EPI-FLUORESCENCE, or Reflected Light Fluorescence is a technique in which light in a certain band of wavelengths is allowed to strike the specimen.  The specimen then absorbs this light energy and emits light of a longer wavelength.  Specimens may be autofluorescent or may be stained with a special fluorochrome.  Epi-Fluorescence was made possible with the development of the dichroic mirror which reflects certain wavelengths while allowing higher wavelengths to pass through.  A complete fluorescence filter cube will contain an excitation filter, a dichroic mirror, and a barrier filter.  Some filter sets are very common such as those for FITC (blue excitation) and TRITC (green excitation), and most of the fluorescence microscopes we have in stock have these cubes.  As a dealer for Chroma Technology, we can supply filter sets  for just about any fluorescence application.  For more information on fluorescence and custom filter sets see Chroma’s website. Epi-Fluorescence is often combined with Transmitted Light Brightfield, Phase Contrast, and/ or Differential Interference Contrast.

NervecellsFL     BicomponentFL
Example of Fluorescence Microscopy:  Nerve cells (400x); Bi-component fibers (200x)

- Polarizing (PLM) 

POLARIZED LIGHT is an illumination technique in which polarizing filters are placed above (Analyzer) and below (Polarizer) the specimen.  When these filters are engaged and crossed a black-out effect occurs called Extinction.  Specimens which are birefringent (having more than one index of refraction) will appear bright against the black background.  True Polarizing microscopes, often called petrographic microscopes,  will have a circular rotating stage, a centerable nosepiece, and a Bertrand lens for observation of conascopic images (interference figures).  Polarizing microscopes can provide quantitative information about the specimen.  They are used in geology for mineral thin sections, by textile and forensic sciences for fiber analysis, etc.  A specialized polarized light technique call Disperserion Staining is used for asbestos identification.  Simple polarizing filters can easily be added to ordinary Brightfield microscopes.  Doctors often use this technique for examination of gout crystals.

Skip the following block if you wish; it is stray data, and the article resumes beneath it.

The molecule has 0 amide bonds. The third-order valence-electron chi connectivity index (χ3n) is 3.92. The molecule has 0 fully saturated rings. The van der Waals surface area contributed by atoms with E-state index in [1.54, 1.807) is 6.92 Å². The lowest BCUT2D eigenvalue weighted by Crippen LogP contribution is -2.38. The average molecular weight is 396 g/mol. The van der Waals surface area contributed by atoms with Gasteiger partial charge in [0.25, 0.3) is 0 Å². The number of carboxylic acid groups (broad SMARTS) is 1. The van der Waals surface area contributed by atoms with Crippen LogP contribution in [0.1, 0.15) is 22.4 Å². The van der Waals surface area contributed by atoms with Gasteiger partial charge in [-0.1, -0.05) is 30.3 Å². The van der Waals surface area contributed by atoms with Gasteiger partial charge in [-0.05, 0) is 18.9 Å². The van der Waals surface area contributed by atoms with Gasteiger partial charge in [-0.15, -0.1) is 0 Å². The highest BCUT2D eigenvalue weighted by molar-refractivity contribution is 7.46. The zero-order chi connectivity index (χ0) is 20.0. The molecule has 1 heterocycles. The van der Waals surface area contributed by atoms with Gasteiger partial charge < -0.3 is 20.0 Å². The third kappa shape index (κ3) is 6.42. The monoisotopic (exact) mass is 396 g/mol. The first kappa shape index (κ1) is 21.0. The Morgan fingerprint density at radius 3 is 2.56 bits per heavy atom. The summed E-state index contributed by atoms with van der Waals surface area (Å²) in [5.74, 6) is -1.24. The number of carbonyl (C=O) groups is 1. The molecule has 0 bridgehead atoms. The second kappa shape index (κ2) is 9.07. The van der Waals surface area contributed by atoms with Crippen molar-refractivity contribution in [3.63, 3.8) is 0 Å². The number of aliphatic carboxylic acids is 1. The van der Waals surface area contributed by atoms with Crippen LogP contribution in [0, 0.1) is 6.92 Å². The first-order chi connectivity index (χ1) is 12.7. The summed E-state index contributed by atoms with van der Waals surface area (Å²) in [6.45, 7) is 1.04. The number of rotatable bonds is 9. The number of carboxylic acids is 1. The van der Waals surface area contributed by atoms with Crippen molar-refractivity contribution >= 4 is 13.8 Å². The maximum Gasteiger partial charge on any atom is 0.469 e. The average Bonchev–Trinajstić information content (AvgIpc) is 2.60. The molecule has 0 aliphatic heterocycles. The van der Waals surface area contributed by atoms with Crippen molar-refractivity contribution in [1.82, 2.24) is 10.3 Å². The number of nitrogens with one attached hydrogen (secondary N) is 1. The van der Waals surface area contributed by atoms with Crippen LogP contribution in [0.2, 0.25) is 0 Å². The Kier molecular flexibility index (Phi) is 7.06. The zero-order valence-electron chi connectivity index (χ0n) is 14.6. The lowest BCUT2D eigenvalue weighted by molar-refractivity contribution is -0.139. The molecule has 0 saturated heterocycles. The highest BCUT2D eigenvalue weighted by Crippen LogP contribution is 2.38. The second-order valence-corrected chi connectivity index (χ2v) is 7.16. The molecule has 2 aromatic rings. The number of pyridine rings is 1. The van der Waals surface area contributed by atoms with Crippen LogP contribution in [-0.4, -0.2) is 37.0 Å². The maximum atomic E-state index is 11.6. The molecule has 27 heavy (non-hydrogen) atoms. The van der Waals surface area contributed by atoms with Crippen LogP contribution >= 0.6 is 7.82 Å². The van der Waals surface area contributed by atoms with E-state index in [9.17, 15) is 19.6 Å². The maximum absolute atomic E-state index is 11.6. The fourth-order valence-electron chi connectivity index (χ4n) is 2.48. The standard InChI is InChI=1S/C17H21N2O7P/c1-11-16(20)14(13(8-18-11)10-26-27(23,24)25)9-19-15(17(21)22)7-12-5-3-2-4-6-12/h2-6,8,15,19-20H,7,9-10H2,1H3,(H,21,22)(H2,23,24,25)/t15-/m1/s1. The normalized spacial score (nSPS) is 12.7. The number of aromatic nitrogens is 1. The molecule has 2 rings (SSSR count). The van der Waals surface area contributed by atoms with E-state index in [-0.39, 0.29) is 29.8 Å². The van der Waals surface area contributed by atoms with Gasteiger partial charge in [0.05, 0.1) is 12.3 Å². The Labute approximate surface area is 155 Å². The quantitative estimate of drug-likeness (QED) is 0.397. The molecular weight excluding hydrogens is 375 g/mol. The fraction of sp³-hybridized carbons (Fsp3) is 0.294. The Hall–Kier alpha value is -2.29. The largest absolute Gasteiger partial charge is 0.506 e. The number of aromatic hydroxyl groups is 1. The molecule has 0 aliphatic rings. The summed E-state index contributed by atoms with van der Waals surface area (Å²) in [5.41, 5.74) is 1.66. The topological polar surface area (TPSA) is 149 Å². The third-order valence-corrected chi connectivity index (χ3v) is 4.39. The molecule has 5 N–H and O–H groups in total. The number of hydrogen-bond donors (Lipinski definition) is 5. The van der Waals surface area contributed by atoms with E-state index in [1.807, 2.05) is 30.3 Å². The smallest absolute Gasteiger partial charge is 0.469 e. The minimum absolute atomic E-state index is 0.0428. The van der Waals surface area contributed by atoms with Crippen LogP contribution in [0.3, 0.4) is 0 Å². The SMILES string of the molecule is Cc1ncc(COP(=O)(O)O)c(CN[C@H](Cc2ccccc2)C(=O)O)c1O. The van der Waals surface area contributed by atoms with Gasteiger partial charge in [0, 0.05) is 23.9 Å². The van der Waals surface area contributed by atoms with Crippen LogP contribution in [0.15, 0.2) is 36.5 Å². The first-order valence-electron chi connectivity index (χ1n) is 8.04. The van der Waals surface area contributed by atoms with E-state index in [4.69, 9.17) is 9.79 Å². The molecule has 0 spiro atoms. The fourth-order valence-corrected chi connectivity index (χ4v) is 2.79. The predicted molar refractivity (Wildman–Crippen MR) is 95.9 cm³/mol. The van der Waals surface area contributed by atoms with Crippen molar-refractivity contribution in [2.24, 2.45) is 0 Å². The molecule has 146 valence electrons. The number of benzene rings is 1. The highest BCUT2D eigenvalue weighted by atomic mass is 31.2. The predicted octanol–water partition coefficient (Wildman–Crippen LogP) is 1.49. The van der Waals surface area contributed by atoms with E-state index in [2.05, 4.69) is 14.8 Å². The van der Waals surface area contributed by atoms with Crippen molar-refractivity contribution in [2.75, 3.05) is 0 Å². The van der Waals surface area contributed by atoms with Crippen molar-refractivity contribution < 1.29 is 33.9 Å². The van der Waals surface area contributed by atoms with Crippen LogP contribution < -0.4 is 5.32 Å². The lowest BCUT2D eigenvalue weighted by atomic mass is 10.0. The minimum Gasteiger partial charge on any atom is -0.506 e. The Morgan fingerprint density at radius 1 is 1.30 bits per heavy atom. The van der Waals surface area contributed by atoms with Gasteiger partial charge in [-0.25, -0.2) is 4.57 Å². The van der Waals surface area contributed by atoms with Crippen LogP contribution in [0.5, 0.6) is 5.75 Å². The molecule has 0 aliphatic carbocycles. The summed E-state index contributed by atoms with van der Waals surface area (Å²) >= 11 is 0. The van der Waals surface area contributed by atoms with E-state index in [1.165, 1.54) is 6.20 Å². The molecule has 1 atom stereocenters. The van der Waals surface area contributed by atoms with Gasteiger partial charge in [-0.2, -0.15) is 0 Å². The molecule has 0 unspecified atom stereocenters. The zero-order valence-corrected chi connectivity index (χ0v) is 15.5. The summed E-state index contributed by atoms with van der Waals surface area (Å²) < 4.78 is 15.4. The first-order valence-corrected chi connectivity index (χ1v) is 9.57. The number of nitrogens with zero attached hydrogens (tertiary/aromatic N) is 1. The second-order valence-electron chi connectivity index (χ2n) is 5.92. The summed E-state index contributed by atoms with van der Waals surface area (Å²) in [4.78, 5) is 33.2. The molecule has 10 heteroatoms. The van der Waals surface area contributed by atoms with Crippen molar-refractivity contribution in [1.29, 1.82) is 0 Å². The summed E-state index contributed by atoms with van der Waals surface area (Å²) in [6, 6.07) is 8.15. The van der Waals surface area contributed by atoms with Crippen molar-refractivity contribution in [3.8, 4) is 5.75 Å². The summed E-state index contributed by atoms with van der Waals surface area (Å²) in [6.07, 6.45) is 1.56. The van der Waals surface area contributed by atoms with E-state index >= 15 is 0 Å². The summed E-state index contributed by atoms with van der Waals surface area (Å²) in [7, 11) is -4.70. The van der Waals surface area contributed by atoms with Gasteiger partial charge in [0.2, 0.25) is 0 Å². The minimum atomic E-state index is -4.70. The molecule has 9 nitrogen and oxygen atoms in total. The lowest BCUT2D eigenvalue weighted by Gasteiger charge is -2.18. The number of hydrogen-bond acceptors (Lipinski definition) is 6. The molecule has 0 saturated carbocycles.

Mineral-POL Mineral-BF
Mineral cross section in Brightfield and Polarized light

- Reflected Light Metallurgical 

REFLECTED LIGHT METALLURGICAL microscopes are used to examine opaque specimens which will not transmit light.  Reflected Light is also called Incident Light or Episcopic Illumination (Epi for short).  The illumination is reflected off of a beam splitter – a half mirror where half the light is reflected and half passes through.  The reflected light travels through the objective lens, which in this arrangement acts as both a condenser and an objective, and strikes the specimen.  It is then reflected off the specimen back up through the objective lens, the half mirror, the head, the eyepieces, and finally to the eye.  Many of the microscopy techniques common to transmitted light microscopes are also available for reflected light microscopes, including Brightfield, Darkfield, and DIC.  Objectives on a reflected light microscope are usually corrected for use with specimens without a coverslip.  For some specimens a combination of transmitted and reflected light is ideal, so certain models will offer both types of illumination.  Inverted reflected light microscopes have the advantage of accepting larger specimens, and these specimens have to be flat on only one side.

Met-BF Met-DF Met-DIC
Capacitor cross-section in Brightfield, Darkfield, and DIC reflected light


STEREO MICROSCOPES, also called dissecting microscopes, are really two compound microscopes which focus on the same point from slightly different angles.  This allows the specimen to be viewed in three dimensions.  As opposed to compound microscopes, the image is upright and laterally correct (not upside down and backwards).  Stereo microscopes are relatively low power compared with compound microscopes, usually below 100x.  They can have a single fixed magnification, several discrete magnifications, or a zoom magnification system.  Working distance is much longer than with a typical compound microscope as well, allowing work to be done on the specimen while it is being observed through the microscope (hence the name “dissecting microscope”).  Many stereo microscopes are modular in design allowing a variety of stands, eyepieces, objectives, and lighting techniques to be implemented depending on the intended use.

Example of Stereomicroscope images: Butterfly Wing Scales, Circuit Board, Insect on Flower